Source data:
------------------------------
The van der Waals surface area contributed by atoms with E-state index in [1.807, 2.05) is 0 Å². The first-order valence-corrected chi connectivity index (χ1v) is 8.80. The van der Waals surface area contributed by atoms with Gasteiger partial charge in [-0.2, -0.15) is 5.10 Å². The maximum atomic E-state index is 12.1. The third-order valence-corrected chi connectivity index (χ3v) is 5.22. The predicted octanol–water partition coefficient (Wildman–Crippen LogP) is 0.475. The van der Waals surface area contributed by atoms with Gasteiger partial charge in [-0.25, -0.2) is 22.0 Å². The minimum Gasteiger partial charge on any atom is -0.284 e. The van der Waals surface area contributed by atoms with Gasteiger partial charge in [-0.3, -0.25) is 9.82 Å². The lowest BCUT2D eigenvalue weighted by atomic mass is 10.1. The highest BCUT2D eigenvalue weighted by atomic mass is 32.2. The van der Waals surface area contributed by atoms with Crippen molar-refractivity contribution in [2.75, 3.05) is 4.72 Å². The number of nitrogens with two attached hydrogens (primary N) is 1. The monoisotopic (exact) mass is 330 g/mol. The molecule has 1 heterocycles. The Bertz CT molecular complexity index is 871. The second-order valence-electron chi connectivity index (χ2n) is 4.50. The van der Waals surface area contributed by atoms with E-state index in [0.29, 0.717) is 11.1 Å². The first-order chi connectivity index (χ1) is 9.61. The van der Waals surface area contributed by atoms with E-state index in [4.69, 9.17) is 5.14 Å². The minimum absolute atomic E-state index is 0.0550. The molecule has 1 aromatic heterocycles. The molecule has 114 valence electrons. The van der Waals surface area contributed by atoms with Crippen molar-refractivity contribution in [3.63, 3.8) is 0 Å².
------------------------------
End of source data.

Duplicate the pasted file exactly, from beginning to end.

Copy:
The van der Waals surface area contributed by atoms with E-state index in [1.807, 2.05) is 0 Å². The first-order valence-corrected chi connectivity index (χ1v) is 8.80. The van der Waals surface area contributed by atoms with Gasteiger partial charge in [-0.2, -0.15) is 5.10 Å². The maximum atomic E-state index is 12.1. The third-order valence-corrected chi connectivity index (χ3v) is 5.22. The predicted octanol–water partition coefficient (Wildman–Crippen LogP) is 0.475. The van der Waals surface area contributed by atoms with Gasteiger partial charge in [-0.25, -0.2) is 22.0 Å². The minimum Gasteiger partial charge on any atom is -0.284 e. The van der Waals surface area contributed by atoms with Gasteiger partial charge in [-0.3, -0.25) is 9.82 Å². The lowest BCUT2D eigenvalue weighted by atomic mass is 10.1. The highest BCUT2D eigenvalue weighted by atomic mass is 32.2. The van der Waals surface area contributed by atoms with Crippen molar-refractivity contribution in [2.75, 3.05) is 4.72 Å². The number of nitrogens with two attached hydrogens (primary N) is 1. The monoisotopic (exact) mass is 330 g/mol. The molecule has 1 heterocycles. The Bertz CT molecular complexity index is 871. The second-order valence-electron chi connectivity index (χ2n) is 4.50. The van der Waals surface area contributed by atoms with E-state index in [0.29, 0.717) is 11.1 Å². The first-order chi connectivity index (χ1) is 9.61. The van der Waals surface area contributed by atoms with E-state index in [4.69, 9.17) is 5.14 Å². The minimum absolute atomic E-state index is 0.0550. The molecule has 1 aromatic heterocycles. The molecule has 114 valence electrons. The van der Waals surface area contributed by atoms with Crippen molar-refractivity contribution in [3.63, 3.8) is 0 Å².